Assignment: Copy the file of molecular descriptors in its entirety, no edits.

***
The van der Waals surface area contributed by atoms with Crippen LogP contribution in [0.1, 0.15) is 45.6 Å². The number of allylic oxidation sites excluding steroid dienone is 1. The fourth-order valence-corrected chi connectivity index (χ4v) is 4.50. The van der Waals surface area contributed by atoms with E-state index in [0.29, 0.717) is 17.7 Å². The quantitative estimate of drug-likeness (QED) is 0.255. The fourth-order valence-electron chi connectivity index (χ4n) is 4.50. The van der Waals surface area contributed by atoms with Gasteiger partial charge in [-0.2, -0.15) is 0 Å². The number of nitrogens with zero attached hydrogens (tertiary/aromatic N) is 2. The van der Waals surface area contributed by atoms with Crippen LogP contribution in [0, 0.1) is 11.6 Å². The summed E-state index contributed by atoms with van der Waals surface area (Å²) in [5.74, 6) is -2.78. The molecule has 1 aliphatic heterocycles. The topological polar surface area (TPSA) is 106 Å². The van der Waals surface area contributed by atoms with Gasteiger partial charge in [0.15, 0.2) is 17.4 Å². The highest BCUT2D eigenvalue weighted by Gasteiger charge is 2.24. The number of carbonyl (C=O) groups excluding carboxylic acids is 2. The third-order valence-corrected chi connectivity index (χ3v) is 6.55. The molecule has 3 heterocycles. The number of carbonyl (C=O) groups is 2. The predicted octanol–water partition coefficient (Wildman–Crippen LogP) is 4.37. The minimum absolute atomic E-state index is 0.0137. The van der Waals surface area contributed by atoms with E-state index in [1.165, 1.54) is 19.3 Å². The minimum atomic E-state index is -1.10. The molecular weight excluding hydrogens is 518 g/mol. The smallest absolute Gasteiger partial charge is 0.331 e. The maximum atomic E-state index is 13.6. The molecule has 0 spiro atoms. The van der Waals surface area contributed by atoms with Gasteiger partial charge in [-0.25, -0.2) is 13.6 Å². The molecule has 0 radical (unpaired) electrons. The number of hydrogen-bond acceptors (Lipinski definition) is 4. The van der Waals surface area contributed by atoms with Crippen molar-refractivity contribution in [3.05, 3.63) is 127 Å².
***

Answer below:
The van der Waals surface area contributed by atoms with Crippen LogP contribution in [0.1, 0.15) is 45.6 Å². The number of allylic oxidation sites excluding steroid dienone is 1. The fourth-order valence-corrected chi connectivity index (χ4v) is 4.50. The van der Waals surface area contributed by atoms with E-state index in [0.29, 0.717) is 17.7 Å². The quantitative estimate of drug-likeness (QED) is 0.255. The fourth-order valence-electron chi connectivity index (χ4n) is 4.50. The van der Waals surface area contributed by atoms with Gasteiger partial charge in [-0.2, -0.15) is 0 Å². The number of nitrogens with zero attached hydrogens (tertiary/aromatic N) is 2. The van der Waals surface area contributed by atoms with Crippen LogP contribution in [0, 0.1) is 11.6 Å². The summed E-state index contributed by atoms with van der Waals surface area (Å²) in [5.74, 6) is -2.78. The molecule has 1 aliphatic heterocycles. The topological polar surface area (TPSA) is 106 Å². The van der Waals surface area contributed by atoms with Gasteiger partial charge in [0.15, 0.2) is 17.4 Å². The highest BCUT2D eigenvalue weighted by Gasteiger charge is 2.24. The number of carbonyl (C=O) groups excluding carboxylic acids is 2. The third-order valence-corrected chi connectivity index (χ3v) is 6.55. The molecule has 3 heterocycles. The number of carbonyl (C=O) groups is 2. The predicted octanol–water partition coefficient (Wildman–Crippen LogP) is 4.37. The minimum absolute atomic E-state index is 0.0137. The van der Waals surface area contributed by atoms with E-state index in [1.165, 1.54) is 19.3 Å². The minimum atomic E-state index is -1.10. The molecular weight excluding hydrogens is 518 g/mol. The smallest absolute Gasteiger partial charge is 0.331 e. The maximum atomic E-state index is 13.6. The molecule has 0 spiro atoms. The van der Waals surface area contributed by atoms with Gasteiger partial charge in [-0.25, -0.2) is 13.6 Å². The molecule has 0 radical (unpaired) electrons. The number of hydrogen-bond acceptors (Lipinski definition) is 4. The van der Waals surface area contributed by atoms with Crippen molar-refractivity contribution in [3.05, 3.63) is 127 Å².